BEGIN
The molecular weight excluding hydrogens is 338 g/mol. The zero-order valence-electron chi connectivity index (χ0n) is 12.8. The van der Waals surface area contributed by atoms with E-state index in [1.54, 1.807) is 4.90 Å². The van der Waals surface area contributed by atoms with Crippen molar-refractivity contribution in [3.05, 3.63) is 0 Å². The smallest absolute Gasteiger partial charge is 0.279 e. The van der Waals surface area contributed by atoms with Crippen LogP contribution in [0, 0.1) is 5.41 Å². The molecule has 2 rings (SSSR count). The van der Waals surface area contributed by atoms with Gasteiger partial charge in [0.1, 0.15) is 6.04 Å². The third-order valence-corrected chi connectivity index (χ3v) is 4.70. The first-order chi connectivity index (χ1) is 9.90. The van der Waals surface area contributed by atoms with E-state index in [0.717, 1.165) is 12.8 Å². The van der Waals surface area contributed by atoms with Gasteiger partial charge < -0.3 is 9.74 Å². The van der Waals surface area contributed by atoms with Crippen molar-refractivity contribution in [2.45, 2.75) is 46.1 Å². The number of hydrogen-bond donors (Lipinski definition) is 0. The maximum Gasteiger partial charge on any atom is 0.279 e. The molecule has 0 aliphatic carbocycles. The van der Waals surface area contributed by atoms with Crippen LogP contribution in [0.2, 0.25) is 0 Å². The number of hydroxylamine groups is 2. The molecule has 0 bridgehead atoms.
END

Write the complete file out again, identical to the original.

The molecular weight excluding hydrogens is 338 g/mol. The zero-order valence-electron chi connectivity index (χ0n) is 12.8. The van der Waals surface area contributed by atoms with E-state index in [1.54, 1.807) is 4.90 Å². The van der Waals surface area contributed by atoms with Crippen molar-refractivity contribution in [3.05, 3.63) is 0 Å². The smallest absolute Gasteiger partial charge is 0.279 e. The van der Waals surface area contributed by atoms with Crippen LogP contribution in [0, 0.1) is 5.41 Å². The molecule has 2 rings (SSSR count). The van der Waals surface area contributed by atoms with Gasteiger partial charge in [0.1, 0.15) is 6.04 Å². The third-order valence-corrected chi connectivity index (χ3v) is 4.70. The first-order chi connectivity index (χ1) is 9.90. The van der Waals surface area contributed by atoms with E-state index in [0.717, 1.165) is 12.8 Å². The van der Waals surface area contributed by atoms with Gasteiger partial charge < -0.3 is 9.74 Å². The van der Waals surface area contributed by atoms with Crippen molar-refractivity contribution in [2.45, 2.75) is 46.1 Å². The number of hydrogen-bond donors (Lipinski definition) is 0. The maximum Gasteiger partial charge on any atom is 0.279 e. The molecule has 0 aliphatic carbocycles. The van der Waals surface area contributed by atoms with Crippen LogP contribution in [0.2, 0.25) is 0 Å². The number of hydroxylamine groups is 2. The molecule has 0 bridgehead atoms.